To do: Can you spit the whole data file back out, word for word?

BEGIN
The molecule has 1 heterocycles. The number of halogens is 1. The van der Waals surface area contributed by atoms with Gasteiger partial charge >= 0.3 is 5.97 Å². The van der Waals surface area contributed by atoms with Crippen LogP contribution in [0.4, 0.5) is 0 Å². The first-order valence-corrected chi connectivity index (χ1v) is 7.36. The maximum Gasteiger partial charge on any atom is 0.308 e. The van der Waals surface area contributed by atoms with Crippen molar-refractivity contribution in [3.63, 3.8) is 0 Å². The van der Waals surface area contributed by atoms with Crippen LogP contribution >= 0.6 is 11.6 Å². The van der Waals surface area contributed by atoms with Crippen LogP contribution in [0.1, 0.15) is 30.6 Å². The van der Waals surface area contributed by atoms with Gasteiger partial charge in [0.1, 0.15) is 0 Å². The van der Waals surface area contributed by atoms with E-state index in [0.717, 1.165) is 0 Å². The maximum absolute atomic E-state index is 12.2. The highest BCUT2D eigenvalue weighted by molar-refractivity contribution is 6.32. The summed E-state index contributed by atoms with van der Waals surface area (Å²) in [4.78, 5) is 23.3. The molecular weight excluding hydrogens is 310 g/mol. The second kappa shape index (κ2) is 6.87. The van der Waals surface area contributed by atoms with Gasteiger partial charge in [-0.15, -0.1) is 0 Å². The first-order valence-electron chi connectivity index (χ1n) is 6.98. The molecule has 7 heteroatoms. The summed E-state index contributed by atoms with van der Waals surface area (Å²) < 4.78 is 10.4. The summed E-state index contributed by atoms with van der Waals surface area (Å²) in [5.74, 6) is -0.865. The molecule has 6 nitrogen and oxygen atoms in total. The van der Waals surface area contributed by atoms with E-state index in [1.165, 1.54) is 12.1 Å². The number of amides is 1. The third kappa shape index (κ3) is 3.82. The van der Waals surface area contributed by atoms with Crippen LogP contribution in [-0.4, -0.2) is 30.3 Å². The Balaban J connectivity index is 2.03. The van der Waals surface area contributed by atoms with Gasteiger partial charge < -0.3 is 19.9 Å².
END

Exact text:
The molecule has 1 heterocycles. The number of halogens is 1. The van der Waals surface area contributed by atoms with Gasteiger partial charge >= 0.3 is 5.97 Å². The van der Waals surface area contributed by atoms with Crippen LogP contribution in [0.4, 0.5) is 0 Å². The first-order valence-corrected chi connectivity index (χ1v) is 7.36. The maximum Gasteiger partial charge on any atom is 0.308 e. The van der Waals surface area contributed by atoms with Crippen molar-refractivity contribution in [3.63, 3.8) is 0 Å². The van der Waals surface area contributed by atoms with Crippen LogP contribution >= 0.6 is 11.6 Å². The van der Waals surface area contributed by atoms with Crippen LogP contribution in [0.1, 0.15) is 30.6 Å². The van der Waals surface area contributed by atoms with Gasteiger partial charge in [0.1, 0.15) is 0 Å². The van der Waals surface area contributed by atoms with E-state index in [0.717, 1.165) is 0 Å². The maximum absolute atomic E-state index is 12.2. The highest BCUT2D eigenvalue weighted by molar-refractivity contribution is 6.32. The summed E-state index contributed by atoms with van der Waals surface area (Å²) in [4.78, 5) is 23.3. The molecular weight excluding hydrogens is 310 g/mol. The second kappa shape index (κ2) is 6.87. The van der Waals surface area contributed by atoms with Gasteiger partial charge in [-0.15, -0.1) is 0 Å². The first-order valence-electron chi connectivity index (χ1n) is 6.98. The molecule has 7 heteroatoms. The summed E-state index contributed by atoms with van der Waals surface area (Å²) < 4.78 is 10.4. The summed E-state index contributed by atoms with van der Waals surface area (Å²) in [5.74, 6) is -0.865. The molecule has 6 nitrogen and oxygen atoms in total. The van der Waals surface area contributed by atoms with E-state index in [1.165, 1.54) is 12.1 Å². The number of amides is 1. The third kappa shape index (κ3) is 3.82. The van der Waals surface area contributed by atoms with Crippen LogP contribution in [-0.4, -0.2) is 30.3 Å². The Balaban J connectivity index is 2.03. The van der Waals surface area contributed by atoms with Gasteiger partial charge < -0.3 is 19.9 Å².